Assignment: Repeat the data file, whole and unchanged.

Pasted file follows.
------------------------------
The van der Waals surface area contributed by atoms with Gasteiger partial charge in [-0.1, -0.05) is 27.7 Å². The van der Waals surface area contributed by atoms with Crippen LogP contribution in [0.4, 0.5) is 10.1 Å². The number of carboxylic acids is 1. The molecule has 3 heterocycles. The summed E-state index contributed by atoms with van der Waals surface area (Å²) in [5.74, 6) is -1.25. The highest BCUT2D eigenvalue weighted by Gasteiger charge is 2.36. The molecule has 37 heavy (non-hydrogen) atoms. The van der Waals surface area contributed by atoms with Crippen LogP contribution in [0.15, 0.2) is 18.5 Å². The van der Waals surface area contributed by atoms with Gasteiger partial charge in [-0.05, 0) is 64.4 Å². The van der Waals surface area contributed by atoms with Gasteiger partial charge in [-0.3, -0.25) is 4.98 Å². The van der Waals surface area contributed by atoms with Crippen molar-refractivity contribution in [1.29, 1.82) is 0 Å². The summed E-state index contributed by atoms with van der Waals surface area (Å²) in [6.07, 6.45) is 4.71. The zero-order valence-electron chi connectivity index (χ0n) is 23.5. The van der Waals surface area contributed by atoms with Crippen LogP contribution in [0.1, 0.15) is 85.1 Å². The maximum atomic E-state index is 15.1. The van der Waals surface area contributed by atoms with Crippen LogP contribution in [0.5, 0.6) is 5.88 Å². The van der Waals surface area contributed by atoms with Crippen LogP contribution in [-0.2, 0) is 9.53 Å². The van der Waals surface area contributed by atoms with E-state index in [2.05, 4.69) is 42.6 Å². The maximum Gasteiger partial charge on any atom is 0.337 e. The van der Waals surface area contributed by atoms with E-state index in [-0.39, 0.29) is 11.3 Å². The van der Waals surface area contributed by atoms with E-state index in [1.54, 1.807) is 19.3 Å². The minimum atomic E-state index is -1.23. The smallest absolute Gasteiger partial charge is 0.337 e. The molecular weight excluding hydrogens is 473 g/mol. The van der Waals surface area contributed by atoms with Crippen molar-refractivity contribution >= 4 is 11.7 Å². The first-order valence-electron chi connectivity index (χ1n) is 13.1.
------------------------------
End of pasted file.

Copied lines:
The van der Waals surface area contributed by atoms with Gasteiger partial charge in [-0.1, -0.05) is 27.7 Å². The van der Waals surface area contributed by atoms with Crippen LogP contribution in [0.4, 0.5) is 10.1 Å². The number of carboxylic acids is 1. The molecule has 3 heterocycles. The summed E-state index contributed by atoms with van der Waals surface area (Å²) in [5.74, 6) is -1.25. The highest BCUT2D eigenvalue weighted by Gasteiger charge is 2.36. The molecule has 37 heavy (non-hydrogen) atoms. The van der Waals surface area contributed by atoms with Crippen LogP contribution in [0.15, 0.2) is 18.5 Å². The van der Waals surface area contributed by atoms with Gasteiger partial charge in [-0.05, 0) is 64.4 Å². The van der Waals surface area contributed by atoms with Gasteiger partial charge in [-0.3, -0.25) is 4.98 Å². The van der Waals surface area contributed by atoms with Crippen molar-refractivity contribution in [1.29, 1.82) is 0 Å². The summed E-state index contributed by atoms with van der Waals surface area (Å²) in [6.07, 6.45) is 4.71. The zero-order valence-electron chi connectivity index (χ0n) is 23.5. The van der Waals surface area contributed by atoms with Crippen LogP contribution in [0.1, 0.15) is 85.1 Å². The maximum atomic E-state index is 15.1. The van der Waals surface area contributed by atoms with Crippen LogP contribution in [0.5, 0.6) is 5.88 Å². The van der Waals surface area contributed by atoms with Crippen LogP contribution in [-0.2, 0) is 9.53 Å². The van der Waals surface area contributed by atoms with E-state index in [2.05, 4.69) is 42.6 Å². The maximum Gasteiger partial charge on any atom is 0.337 e. The van der Waals surface area contributed by atoms with E-state index in [-0.39, 0.29) is 11.3 Å². The van der Waals surface area contributed by atoms with E-state index in [1.54, 1.807) is 19.3 Å². The minimum atomic E-state index is -1.23. The smallest absolute Gasteiger partial charge is 0.337 e. The molecular weight excluding hydrogens is 473 g/mol. The van der Waals surface area contributed by atoms with Crippen molar-refractivity contribution >= 4 is 11.7 Å². The first-order valence-electron chi connectivity index (χ1n) is 13.1.